Mutual Aid Trans Edinburgh

Response to the COVID-19 pandemic in Scotland:

To help ensure those staying at home still have some level of connection with society, one support group set-up during the COVID-19 pandemic has been MATE (Mutual Aid Trans Edinburgh). Their targeted support is for trans and queer people in the Edinburgh area, with an individually tailored approach for those who engage.

The process of engagement is displayed below:

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MATE use a range of ways for the community to engage, such as Signal (a messaging system with a core focus on privacy and security), WhatsApp and SMS. They also have a central email address to receive requests for support.

The services being offered included grocery shopping, collecting prescriptions, advice for accessing trans healthcare, technology advice, mental health support and a range of others.

They have further gone onto deliver care packages for people in need, as well as distributing masks and hand sanitiser for free or through donations to the general public.

MATE also made it clear that they can’t support under-18s, but instead referred to LGBT Youth Scotland for this, and they are also unable to respond to critically urgent needs as their messaging systems are checked once per day, and it could take a few days to provide support to the individual.

See more at https://matedinburgh.wordpress.com/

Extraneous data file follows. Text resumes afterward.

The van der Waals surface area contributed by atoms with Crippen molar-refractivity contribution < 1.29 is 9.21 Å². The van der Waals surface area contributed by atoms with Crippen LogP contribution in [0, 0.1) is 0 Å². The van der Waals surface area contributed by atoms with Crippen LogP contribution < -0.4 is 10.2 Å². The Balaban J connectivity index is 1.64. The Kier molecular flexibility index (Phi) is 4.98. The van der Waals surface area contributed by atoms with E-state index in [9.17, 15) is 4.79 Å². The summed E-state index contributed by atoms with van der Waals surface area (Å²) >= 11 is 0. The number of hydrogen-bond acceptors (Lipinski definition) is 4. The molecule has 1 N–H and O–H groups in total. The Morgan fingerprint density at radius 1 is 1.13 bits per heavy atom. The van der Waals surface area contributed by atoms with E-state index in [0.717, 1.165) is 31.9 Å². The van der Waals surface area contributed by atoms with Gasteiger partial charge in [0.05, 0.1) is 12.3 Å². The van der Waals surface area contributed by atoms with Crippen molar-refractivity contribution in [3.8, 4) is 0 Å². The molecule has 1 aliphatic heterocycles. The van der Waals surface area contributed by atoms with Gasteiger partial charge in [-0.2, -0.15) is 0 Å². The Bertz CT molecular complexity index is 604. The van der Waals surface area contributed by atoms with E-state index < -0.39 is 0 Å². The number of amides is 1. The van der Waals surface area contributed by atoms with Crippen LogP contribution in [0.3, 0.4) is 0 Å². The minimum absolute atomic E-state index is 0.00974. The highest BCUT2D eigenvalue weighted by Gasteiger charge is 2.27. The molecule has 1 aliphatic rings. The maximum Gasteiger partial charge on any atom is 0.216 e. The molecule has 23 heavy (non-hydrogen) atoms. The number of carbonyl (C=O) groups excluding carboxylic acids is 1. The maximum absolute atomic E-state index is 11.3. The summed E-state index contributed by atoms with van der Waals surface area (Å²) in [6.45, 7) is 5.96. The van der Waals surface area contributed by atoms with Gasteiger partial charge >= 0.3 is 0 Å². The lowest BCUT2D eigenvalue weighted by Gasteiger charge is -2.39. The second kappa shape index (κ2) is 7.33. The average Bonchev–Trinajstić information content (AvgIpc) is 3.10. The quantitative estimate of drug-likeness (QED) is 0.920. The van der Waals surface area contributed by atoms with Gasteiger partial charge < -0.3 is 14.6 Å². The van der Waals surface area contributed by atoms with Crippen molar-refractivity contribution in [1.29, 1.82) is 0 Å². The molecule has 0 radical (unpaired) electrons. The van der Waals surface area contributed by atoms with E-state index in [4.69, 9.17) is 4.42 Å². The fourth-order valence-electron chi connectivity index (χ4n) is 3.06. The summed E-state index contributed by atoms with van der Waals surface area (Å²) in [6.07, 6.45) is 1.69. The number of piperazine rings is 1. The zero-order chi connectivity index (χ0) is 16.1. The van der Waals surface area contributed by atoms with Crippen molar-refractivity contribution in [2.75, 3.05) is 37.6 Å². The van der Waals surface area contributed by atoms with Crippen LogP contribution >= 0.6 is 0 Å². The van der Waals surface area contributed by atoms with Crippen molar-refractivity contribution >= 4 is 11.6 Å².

When evaluating the provision of service, around 1/3 of the support requests came from people engaging externally with MATE, and 2/3 was internal requests. It’s expected that as folk join a mutual aid project, they may also find themselves needing support from it at some stage down the line.

Despite the limited resources and being a new support group, MATE consider their service to be a success. As their only reach is via. online provision, they do wish to work more to reach other to others who don’t have such connectivity to queer and trans online networks. They are also aware that the current reach is very white, as well as those providing the support – they are looking to establish a more equal network as part of their outreach.

They’d also like to offer more support, as their currently pool capacity is bigger than the number of requests coming through. It’s feared that people aren’t comfortable to ask for help when they are perfectly entitled to.

In regard to the future support needed, it’s felt important to provide advice and guidance on trans healthcare as lockdown lifts and GIC services change as a result. It’s also viewed that as the economic impacts of the lockdown became more broadly clear, government support for community-based services will be withdrawn. Meanwhile it’s expected that there will be greater support regarding benefits and financial aid, particularly for those coming off furlough or have lost their job as a result of the lockdown.

In the event of a second wave, it’s anticipated that mental health support for the trans and queer community will be important, particularly if a second wave or the winter months create further isolation. It’s suggested peers with lived experience or clear understanding should be best placed to provide such support.

It’s important to note that MATE has been able to provide such a service localised to the Edinburgh region, as within their ability and remit. They were able to cater for some outside of Edinburgh where possible. But, regrettably, this does mean those outside this part of Scotland may continue to be cut-off from mutual aid at such a difficult and trying time.